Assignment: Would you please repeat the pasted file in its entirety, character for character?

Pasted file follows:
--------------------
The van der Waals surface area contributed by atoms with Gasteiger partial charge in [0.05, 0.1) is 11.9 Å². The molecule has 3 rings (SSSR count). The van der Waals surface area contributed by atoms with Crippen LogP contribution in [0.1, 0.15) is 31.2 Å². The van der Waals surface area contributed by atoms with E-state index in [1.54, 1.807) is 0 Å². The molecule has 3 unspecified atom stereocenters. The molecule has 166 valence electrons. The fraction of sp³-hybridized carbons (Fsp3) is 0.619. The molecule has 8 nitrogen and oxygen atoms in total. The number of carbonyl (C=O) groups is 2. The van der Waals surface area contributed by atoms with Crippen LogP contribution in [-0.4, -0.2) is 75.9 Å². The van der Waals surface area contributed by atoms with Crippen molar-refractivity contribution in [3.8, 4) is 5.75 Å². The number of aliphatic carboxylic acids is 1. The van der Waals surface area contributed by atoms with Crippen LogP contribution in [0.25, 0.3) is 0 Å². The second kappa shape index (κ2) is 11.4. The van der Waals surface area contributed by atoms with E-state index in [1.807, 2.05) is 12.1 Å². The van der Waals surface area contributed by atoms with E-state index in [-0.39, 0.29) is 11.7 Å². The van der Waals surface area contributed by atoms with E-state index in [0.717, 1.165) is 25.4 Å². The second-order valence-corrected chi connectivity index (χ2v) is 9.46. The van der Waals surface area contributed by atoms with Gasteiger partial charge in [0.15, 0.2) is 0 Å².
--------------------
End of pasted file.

The van der Waals surface area contributed by atoms with Gasteiger partial charge in [0.05, 0.1) is 11.9 Å². The molecule has 3 rings (SSSR count). The van der Waals surface area contributed by atoms with Crippen LogP contribution in [0.1, 0.15) is 31.2 Å². The van der Waals surface area contributed by atoms with E-state index in [1.54, 1.807) is 0 Å². The molecule has 3 unspecified atom stereocenters. The molecule has 166 valence electrons. The fraction of sp³-hybridized carbons (Fsp3) is 0.619. The molecule has 8 nitrogen and oxygen atoms in total. The number of carbonyl (C=O) groups is 2. The van der Waals surface area contributed by atoms with Crippen LogP contribution in [-0.4, -0.2) is 75.9 Å². The van der Waals surface area contributed by atoms with Crippen molar-refractivity contribution in [3.8, 4) is 5.75 Å². The number of aliphatic carboxylic acids is 1. The van der Waals surface area contributed by atoms with Crippen LogP contribution in [0.25, 0.3) is 0 Å². The second kappa shape index (κ2) is 11.4. The van der Waals surface area contributed by atoms with E-state index in [1.807, 2.05) is 12.1 Å². The van der Waals surface area contributed by atoms with E-state index in [-0.39, 0.29) is 11.7 Å². The van der Waals surface area contributed by atoms with E-state index in [0.717, 1.165) is 25.4 Å². The second-order valence-corrected chi connectivity index (χ2v) is 9.46. The van der Waals surface area contributed by atoms with Gasteiger partial charge in [0.15, 0.2) is 0 Å².